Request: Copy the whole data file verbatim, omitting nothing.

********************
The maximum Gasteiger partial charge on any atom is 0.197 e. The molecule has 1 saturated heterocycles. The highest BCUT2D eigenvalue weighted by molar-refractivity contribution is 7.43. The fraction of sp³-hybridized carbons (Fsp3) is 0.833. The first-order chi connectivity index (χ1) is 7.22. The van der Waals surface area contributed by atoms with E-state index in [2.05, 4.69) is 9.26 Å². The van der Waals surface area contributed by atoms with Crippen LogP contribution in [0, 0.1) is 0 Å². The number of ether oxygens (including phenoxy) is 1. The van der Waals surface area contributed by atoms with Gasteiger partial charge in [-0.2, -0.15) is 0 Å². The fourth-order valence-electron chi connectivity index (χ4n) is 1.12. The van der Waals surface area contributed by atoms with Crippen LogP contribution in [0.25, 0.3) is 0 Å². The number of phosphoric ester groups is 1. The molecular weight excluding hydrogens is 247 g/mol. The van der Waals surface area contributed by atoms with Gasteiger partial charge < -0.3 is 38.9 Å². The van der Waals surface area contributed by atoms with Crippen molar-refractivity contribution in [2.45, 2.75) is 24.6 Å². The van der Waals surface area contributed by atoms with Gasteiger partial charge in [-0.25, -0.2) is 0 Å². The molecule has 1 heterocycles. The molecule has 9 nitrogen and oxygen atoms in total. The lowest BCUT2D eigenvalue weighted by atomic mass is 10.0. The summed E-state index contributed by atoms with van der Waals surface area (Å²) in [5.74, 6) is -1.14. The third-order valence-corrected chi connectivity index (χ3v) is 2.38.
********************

The maximum Gasteiger partial charge on any atom is 0.197 e. The molecule has 1 saturated heterocycles. The highest BCUT2D eigenvalue weighted by molar-refractivity contribution is 7.43. The fraction of sp³-hybridized carbons (Fsp3) is 0.833. The first-order chi connectivity index (χ1) is 7.22. The van der Waals surface area contributed by atoms with E-state index in [2.05, 4.69) is 9.26 Å². The van der Waals surface area contributed by atoms with Crippen LogP contribution in [0, 0.1) is 0 Å². The number of ether oxygens (including phenoxy) is 1. The van der Waals surface area contributed by atoms with Gasteiger partial charge in [-0.2, -0.15) is 0 Å². The fourth-order valence-electron chi connectivity index (χ4n) is 1.12. The van der Waals surface area contributed by atoms with Crippen LogP contribution in [0.25, 0.3) is 0 Å². The number of phosphoric ester groups is 1. The molecular weight excluding hydrogens is 247 g/mol. The van der Waals surface area contributed by atoms with Gasteiger partial charge < -0.3 is 38.9 Å². The van der Waals surface area contributed by atoms with Crippen molar-refractivity contribution in [2.45, 2.75) is 24.6 Å². The van der Waals surface area contributed by atoms with Gasteiger partial charge in [-0.25, -0.2) is 0 Å². The molecule has 1 heterocycles. The molecule has 9 nitrogen and oxygen atoms in total. The lowest BCUT2D eigenvalue weighted by atomic mass is 10.0. The summed E-state index contributed by atoms with van der Waals surface area (Å²) in [5.74, 6) is -1.14. The third-order valence-corrected chi connectivity index (χ3v) is 2.38.